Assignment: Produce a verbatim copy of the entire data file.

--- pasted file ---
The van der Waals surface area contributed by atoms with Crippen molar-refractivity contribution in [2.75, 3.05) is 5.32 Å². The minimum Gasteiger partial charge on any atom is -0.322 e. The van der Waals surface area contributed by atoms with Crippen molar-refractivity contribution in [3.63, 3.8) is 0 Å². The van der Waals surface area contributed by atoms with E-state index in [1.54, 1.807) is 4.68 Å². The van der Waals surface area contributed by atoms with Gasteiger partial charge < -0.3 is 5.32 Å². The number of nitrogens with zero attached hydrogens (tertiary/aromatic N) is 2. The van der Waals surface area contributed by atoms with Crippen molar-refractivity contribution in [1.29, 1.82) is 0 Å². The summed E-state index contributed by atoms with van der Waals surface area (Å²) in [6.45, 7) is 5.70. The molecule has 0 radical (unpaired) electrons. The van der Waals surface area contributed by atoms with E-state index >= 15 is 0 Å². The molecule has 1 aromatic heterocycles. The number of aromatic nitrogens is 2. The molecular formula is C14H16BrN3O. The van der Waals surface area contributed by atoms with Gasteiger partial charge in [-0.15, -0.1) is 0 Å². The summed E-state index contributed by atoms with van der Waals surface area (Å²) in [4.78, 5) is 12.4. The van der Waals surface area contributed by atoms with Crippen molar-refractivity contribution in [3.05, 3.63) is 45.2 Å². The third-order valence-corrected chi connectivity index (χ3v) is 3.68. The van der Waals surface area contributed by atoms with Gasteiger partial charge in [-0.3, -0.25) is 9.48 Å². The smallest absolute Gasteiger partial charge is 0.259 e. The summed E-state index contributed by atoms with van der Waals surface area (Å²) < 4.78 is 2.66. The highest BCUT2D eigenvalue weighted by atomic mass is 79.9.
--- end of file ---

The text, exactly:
The van der Waals surface area contributed by atoms with Crippen molar-refractivity contribution in [2.75, 3.05) is 5.32 Å². The minimum Gasteiger partial charge on any atom is -0.322 e. The van der Waals surface area contributed by atoms with Crippen molar-refractivity contribution in [3.63, 3.8) is 0 Å². The van der Waals surface area contributed by atoms with E-state index in [1.54, 1.807) is 4.68 Å². The van der Waals surface area contributed by atoms with Gasteiger partial charge < -0.3 is 5.32 Å². The number of nitrogens with zero attached hydrogens (tertiary/aromatic N) is 2. The van der Waals surface area contributed by atoms with Crippen molar-refractivity contribution in [1.29, 1.82) is 0 Å². The summed E-state index contributed by atoms with van der Waals surface area (Å²) in [6.45, 7) is 5.70. The molecule has 0 radical (unpaired) electrons. The van der Waals surface area contributed by atoms with E-state index >= 15 is 0 Å². The molecule has 1 aromatic heterocycles. The number of aromatic nitrogens is 2. The molecular formula is C14H16BrN3O. The van der Waals surface area contributed by atoms with Gasteiger partial charge in [-0.15, -0.1) is 0 Å². The summed E-state index contributed by atoms with van der Waals surface area (Å²) in [4.78, 5) is 12.4. The van der Waals surface area contributed by atoms with Crippen molar-refractivity contribution in [3.05, 3.63) is 45.2 Å². The third-order valence-corrected chi connectivity index (χ3v) is 3.68. The van der Waals surface area contributed by atoms with Gasteiger partial charge in [-0.3, -0.25) is 9.48 Å². The smallest absolute Gasteiger partial charge is 0.259 e. The summed E-state index contributed by atoms with van der Waals surface area (Å²) < 4.78 is 2.66. The highest BCUT2D eigenvalue weighted by atomic mass is 79.9.